Wednesday, December 5, 2012

Hyoshaku, "Kiritsubo" introduction part 2

Here's the second part of Hagiwara's introduction, with his 評 (analysis).  It's longer than the rest of the intro put together so you can see how important he thought this aspect of commentary was.  The translation is something of a challenge because Hagiwara has long sentences and a lot of effusive praise for Murasaki Shikibu's ability using the same words over and over.  Hagiwara expands on a lot of these ideas in his intepretive notes to the chapter itself.


It goes without saying that the composition in this tale is excellent, but perhaps because this is the first chapter, there are an unusual amount of excellent places. First the story recounts the depth of the love of the Emperor for the Intimate, and next the resentment and criticism of others, and then how because of that resentment and jealousy the Intimate soon becomes sick and dies. As someone said, Genji becomes an orphan, and those who see him are bound to be filled with a deep pity.


After that, the Emperor feels deep longing and regret for the Intimate's passing, and he sends Yugei no Myobu to the Intimate's mother's house. This section, including the return of Myobu to the palace, is especially well crafted, written with beauty and sadness. Within this section, the depiction of the scenery arising from the season is even more splendid, and the solemn and flawless way this is combined with the sadness of the scene is an example of unequaled compositional skill.


Now previous to this, the tale brings out the example of Yokihi and the section has overtones of Bai Juyi's “Song of Neverending Sorrow.” This is never the least bit rough, and even though borrowing from the other work, the Genji uses the words to write new and splendid material – just like the many examples of poetic allusion in the chapters of the Tale, it is indescribably excellent.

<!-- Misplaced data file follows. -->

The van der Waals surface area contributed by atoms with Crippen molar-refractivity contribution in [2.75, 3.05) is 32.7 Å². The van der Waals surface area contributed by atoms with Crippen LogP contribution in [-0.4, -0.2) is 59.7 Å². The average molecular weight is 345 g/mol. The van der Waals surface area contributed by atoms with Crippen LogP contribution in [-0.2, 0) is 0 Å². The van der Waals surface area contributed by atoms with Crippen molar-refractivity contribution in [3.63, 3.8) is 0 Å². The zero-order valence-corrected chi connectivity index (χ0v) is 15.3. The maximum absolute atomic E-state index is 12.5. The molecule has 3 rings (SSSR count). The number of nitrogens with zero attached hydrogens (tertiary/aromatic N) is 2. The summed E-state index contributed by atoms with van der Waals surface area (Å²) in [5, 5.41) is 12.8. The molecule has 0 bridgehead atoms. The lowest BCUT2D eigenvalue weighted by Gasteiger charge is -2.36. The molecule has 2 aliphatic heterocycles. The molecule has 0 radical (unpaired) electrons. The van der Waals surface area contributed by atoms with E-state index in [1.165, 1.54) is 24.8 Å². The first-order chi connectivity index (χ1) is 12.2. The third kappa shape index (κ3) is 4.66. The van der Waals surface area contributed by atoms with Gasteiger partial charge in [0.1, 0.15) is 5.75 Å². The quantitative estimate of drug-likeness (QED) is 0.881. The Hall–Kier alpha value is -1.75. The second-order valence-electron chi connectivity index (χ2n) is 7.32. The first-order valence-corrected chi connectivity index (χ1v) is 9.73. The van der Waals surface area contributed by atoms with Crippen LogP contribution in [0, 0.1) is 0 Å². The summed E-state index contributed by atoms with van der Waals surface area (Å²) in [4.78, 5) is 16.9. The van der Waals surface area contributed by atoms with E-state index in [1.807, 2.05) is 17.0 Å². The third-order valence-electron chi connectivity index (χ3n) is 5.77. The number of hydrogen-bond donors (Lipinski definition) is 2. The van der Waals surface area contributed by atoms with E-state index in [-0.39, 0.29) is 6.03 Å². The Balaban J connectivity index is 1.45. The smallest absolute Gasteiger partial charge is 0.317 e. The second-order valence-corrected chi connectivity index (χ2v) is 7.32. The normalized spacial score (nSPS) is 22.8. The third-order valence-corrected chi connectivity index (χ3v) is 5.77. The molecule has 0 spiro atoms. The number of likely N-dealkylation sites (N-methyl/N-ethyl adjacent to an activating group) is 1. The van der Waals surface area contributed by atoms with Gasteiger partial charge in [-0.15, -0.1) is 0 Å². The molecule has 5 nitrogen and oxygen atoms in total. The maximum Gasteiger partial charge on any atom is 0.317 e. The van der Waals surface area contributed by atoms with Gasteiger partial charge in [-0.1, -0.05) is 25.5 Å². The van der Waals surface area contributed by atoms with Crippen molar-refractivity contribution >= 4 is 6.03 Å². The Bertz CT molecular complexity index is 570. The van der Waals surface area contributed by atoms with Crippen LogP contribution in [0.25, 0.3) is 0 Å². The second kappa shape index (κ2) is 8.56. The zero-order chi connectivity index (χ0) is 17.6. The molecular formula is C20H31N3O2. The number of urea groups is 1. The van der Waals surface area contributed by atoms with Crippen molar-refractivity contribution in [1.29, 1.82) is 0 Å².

さて、末にいたりて、源氏の君の伝に移り、その容貌(かたち)と才芸とのいみじくめでたきよしをいふ中に、高麗の相人に見せ給へることをいひて、一世のほどにあるべきことをまづいはせたるなど、ぬけ出でたる書きざまといふべし。 これなん一部のおもふきを思ひ構へられたることの初めなりける。

Then later in the chapter the story switches to the story of Genji, and while describing his peerless looks and ability, the visit of the man from Koma describes what will happen in Genji's entire life, which can be seen as writing beyond compare. [This is the beginning of the planning of one part of the work.(?)]


Now after this, Genji has his donning of the trousers, and that night becomes the son-in-law of the Minister of the Left, showing that Genji has become an adult, and with this the storyline of this chapter ends. Within this chapter, there are stories dealing with Fujitsubo, the Ministers of the Left and Right, the Kokiden Consort, the Crown Prince, To no Chujo, Lady Aoi – these are interspersed within the main story to serve as seeds for stories in later chapters.  There is never a wasted moment.


For the most part, the characters in the entire work have to do with the family of Genji, Fujitsubo, the Minister of the Right and To no Chujo, the Minster of the Left, and Kokiden – any other characters are related to these in some way. So having all of them appear in the first chapter as a base for future chapters is well written.


At the end of the chapter, the name “The Shining Genji” appears once again to close the chapter, showing naturally that this chapter is mostly about Genji himself – this shows deep, unparalleled skill. For the most part these things can be found in other previous commentaries, but since they weren't detailed enough, I decided to be presumptuous and put my own analysis here. Readers, please forgive me.


  1. I think that "一部のおもふき" must mean "the theme of the whole work", rather than "... part of the work." (Ignoring the issue of how to translate おもふき for a second...)

    In modern times 一部 normally means "one part" but in ye olden days it usually meant "one (entire) book", sometimes understood as "one volume" but often as "one (entire) work". I just looked it up in the Nihon Kokugo Daijiten; there's an example from Genji (which is a bit ambiguous, alas), but there's also one from Kanagaki Robun's Aguranabe which seems very similar to Hagiwara's usage:


    1. Thanks, that makes a lot more sense. Usually I don't have anyone to look this over who knows classical :)

    2. Putting things online with comment forms is an excellent way to lure us classical-knowing people out of the tall grass. How can we resist a deal where someone else does all the work and we get to look like master philologists just because we happen to know some trivium that illuminates one sentence of it?

  2. (From the ignoramus in initiation) What a beautiful way it is to say "つゆも" for "even a jot"!